The interior of the barrel is chrome lined, which is common now. That will resist damage from steel shot as well as rust. It should make it a little easier to clean too. What isn’t common is that the chambers are 3½” long, just in case you want to shoot bazooka shells at those rabbits and teal. The forcing cones are about 1¼” long, a bit more than usual. This provides a smooth transition from chamber to bore. Both bores measured .725″, a touch snugger than the nominal 12-gauge .729″. No trendy overbore here.
As with most competition guns today, the barrels are fitted with screw chokes, but Bettinsoli ups the ante. You get the usual five chokes and nice metal wrench. These chokes are listed as Cylinder (.001″), Improved Cylinder (.002″), Modified (.014″), Improved Modified (.024″) and Full (.037″). That Improved Cylinder measures almost Cylinder, while the Modified is about Light Modified; but the others are OK. The stainless-steel chokes are 3¼” long, with 3⁄8” of that in front of the muzzle and knurled for easy hand removal. That’s just as well, because the chokes take an interminable 15 complete turns to remove or insert. The ends of the chokes are properly notched to indicate constriction.
But it doesn’t end there. Our gun also came with three black-finished steel chokes of extended length. The one listed as Skeet had .002″ constriction (Skeet is usually about .005″) and extended from the barrel a full inch. The one listed as Modified had a close-to-nominal .017″ constriction but extended a whopping 1¾” from the muzzle. The Full had a proper .037″ constriction and the same 1¾” extension. The long extensions on the Modified and Full also incorporated 2″ parallels after the choke constrictions. This is exceptional. Obviously, chokes this long add weight to the front of the gun. Whereas the short stainless chokes weighed a little more than an ounce each, the long Full and Modified were more than 2 ounces. While that doesn’t seem like much, adding 2 ounces at the muzzle definitely will affect the way the gun feels when swinging. A little more weight in the tighter chokes might smooth out the longer shots. Since the gun comes with both, you will be able to experiment and find out which you prefer.
The stock and forend are made of matching modestly figured walnut. As is typical with Italian guns, the finish didn’t quite fill the wood pores. The forend is in the classic target configuration with a reduced beavertail, which nicely fills the hand.
The buttstock has an adjustable cheekpiece. In its lowest position it measured 1½” drop at comb and 23⁄8” drop at heel. The length of pull was 153⁄16“. This may be a little long for some shooters, but the ¾” black rubber pad can be replaced with one that is .4″ thick and is included in the kit. The stock had the usual 4° of pitch. The full target pistol grip had a right-hand palm swell. The stock had zero cast, but the cheekpiece could be adjusted for cast as well as additional height. The checkering appeared to be mechanically cut in a tight-lines-per-inch and basic pattern.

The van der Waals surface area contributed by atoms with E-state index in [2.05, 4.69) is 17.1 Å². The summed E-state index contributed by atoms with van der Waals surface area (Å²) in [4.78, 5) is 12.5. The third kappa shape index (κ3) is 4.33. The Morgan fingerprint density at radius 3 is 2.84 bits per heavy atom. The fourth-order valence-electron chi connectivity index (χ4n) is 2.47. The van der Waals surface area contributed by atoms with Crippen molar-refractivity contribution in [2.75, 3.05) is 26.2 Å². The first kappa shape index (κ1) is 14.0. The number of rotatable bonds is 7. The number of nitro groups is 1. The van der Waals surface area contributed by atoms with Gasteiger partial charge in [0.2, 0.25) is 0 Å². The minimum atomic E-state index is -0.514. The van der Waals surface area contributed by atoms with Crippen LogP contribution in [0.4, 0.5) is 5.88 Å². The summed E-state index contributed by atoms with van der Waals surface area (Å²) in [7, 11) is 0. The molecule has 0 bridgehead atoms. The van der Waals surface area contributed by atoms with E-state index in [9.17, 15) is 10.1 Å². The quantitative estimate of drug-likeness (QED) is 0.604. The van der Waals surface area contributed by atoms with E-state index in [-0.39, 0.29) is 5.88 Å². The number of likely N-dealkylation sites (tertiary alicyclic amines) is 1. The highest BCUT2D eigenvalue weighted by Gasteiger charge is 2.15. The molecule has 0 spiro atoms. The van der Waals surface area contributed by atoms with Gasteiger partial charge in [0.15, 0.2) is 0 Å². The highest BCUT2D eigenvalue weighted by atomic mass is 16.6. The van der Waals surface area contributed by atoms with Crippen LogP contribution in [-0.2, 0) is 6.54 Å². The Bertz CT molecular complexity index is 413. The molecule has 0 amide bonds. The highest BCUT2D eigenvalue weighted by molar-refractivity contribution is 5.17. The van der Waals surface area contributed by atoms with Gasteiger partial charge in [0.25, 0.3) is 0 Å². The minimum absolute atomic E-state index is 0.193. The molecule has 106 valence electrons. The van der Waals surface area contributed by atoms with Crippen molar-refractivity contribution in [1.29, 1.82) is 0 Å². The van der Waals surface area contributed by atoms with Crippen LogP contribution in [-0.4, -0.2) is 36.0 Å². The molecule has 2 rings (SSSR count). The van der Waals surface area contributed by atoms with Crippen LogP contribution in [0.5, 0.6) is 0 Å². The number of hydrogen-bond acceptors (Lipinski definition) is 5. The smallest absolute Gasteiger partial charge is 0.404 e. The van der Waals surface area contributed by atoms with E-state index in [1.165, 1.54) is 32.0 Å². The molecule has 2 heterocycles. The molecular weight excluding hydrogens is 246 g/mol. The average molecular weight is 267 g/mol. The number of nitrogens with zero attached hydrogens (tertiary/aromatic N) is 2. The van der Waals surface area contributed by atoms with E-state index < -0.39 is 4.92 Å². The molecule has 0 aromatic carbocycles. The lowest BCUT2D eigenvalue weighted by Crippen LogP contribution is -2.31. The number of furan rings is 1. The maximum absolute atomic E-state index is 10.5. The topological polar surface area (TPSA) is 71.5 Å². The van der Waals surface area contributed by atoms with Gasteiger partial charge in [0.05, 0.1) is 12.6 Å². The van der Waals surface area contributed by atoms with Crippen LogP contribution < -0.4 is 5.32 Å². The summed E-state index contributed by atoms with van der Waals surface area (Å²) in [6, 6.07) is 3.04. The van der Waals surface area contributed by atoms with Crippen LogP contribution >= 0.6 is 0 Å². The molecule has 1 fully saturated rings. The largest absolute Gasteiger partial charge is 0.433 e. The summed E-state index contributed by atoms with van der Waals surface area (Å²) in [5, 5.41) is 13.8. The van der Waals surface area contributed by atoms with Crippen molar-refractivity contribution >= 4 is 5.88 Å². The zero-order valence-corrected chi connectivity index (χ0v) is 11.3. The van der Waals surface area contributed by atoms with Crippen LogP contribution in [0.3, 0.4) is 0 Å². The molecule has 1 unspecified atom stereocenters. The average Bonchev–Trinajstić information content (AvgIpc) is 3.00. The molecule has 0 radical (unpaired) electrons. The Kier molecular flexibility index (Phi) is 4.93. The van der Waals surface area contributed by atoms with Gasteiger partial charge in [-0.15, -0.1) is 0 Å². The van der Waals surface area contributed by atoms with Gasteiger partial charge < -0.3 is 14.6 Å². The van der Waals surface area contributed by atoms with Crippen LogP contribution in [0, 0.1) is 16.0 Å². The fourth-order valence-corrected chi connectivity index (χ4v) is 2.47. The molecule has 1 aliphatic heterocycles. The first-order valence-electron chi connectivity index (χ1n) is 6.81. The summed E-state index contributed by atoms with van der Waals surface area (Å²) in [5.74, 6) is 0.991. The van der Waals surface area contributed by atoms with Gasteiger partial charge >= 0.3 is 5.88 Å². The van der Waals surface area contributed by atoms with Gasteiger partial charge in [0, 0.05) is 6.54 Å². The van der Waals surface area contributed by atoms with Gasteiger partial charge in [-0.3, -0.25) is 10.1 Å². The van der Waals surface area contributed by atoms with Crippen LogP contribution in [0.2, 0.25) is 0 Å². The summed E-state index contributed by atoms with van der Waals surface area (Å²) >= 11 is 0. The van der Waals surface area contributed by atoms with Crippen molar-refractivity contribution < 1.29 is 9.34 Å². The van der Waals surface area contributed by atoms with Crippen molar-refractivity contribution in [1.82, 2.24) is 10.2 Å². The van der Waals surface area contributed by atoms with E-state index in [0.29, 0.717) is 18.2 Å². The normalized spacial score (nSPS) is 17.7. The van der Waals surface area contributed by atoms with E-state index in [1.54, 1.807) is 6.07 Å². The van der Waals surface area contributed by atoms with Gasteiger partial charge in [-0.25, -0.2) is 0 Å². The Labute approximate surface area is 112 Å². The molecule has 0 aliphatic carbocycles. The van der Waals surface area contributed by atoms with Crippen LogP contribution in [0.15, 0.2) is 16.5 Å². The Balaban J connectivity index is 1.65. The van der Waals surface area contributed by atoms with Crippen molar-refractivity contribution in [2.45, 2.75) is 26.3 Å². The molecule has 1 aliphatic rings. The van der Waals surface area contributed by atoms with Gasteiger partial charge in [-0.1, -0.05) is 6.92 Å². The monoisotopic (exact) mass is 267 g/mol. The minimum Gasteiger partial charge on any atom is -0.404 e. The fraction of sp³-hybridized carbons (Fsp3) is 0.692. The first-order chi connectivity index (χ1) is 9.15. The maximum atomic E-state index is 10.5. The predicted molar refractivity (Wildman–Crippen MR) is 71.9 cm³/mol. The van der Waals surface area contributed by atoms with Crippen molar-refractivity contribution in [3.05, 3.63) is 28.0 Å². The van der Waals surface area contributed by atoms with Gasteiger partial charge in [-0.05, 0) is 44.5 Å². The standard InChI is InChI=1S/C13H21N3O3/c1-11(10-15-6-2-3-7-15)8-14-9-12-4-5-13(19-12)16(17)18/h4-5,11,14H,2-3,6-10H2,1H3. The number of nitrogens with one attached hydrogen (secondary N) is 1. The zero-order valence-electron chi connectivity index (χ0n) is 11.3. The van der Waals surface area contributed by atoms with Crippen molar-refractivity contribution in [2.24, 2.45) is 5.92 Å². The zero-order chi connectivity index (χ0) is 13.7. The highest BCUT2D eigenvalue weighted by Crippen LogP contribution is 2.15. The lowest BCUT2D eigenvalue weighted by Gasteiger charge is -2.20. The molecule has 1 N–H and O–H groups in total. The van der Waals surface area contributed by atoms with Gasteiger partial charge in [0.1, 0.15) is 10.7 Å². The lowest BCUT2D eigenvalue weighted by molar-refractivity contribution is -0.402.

The Grand Prix Deluxe sporter comes in a practical black PVC takedown case that might even withstand baggage-handler abuse. In addition to the gun, the case contained a box with three of the five 3¼” chokes and a nice metal choke wrench. The three longer chokes were separate. There was also a wrench for the adjustable comb. The multilingual manual is extremely basic but does mention that steel shot should be avoided when using Full choke. The warranty is for three years.
Shooting the gun at sporting clays brought no surprises. The gun was mechanically correct. Hulls ejected as a pair for six feet. The mechanical trigger reset properly with all factory target shells but had the good sense to disapprove of my grotty 7⁄8-oz handloads. With its 30″ barrels, the gun balanced about 1″ in front of the hinge pin and had a slightly high moment of inertia due to the weight forward. Many people prefer this in a target gun. The 8-pound 4-ounce weight was just about right for a 12-gauge clays gun and kept recoil to a normal level.
The weight-forward balance was most helpful on longer shots but wasn’t so excessive that it hindered short, fast crossers. On the short, fast shots I found myself starting the muzzle a little farther out than I would with a lighter, more-neutral gun, but it’s really what you get used to.
The Bettinsoli Grand Prix Deluxe has lots of competition in its less-than-$5,000 price range. There is the Beretta 694, Caesar Guerini Impact, Browning ProSport and Blaser F16 among others. But the Bettinsoli is an attractive gun, and it was a good shooter. It is nice to have the choice.
For more information, contact Bettinsoli USA, bettinsoliusa.com.
PHOTOGRAPHS COURTESY OF BETTINSOLI USA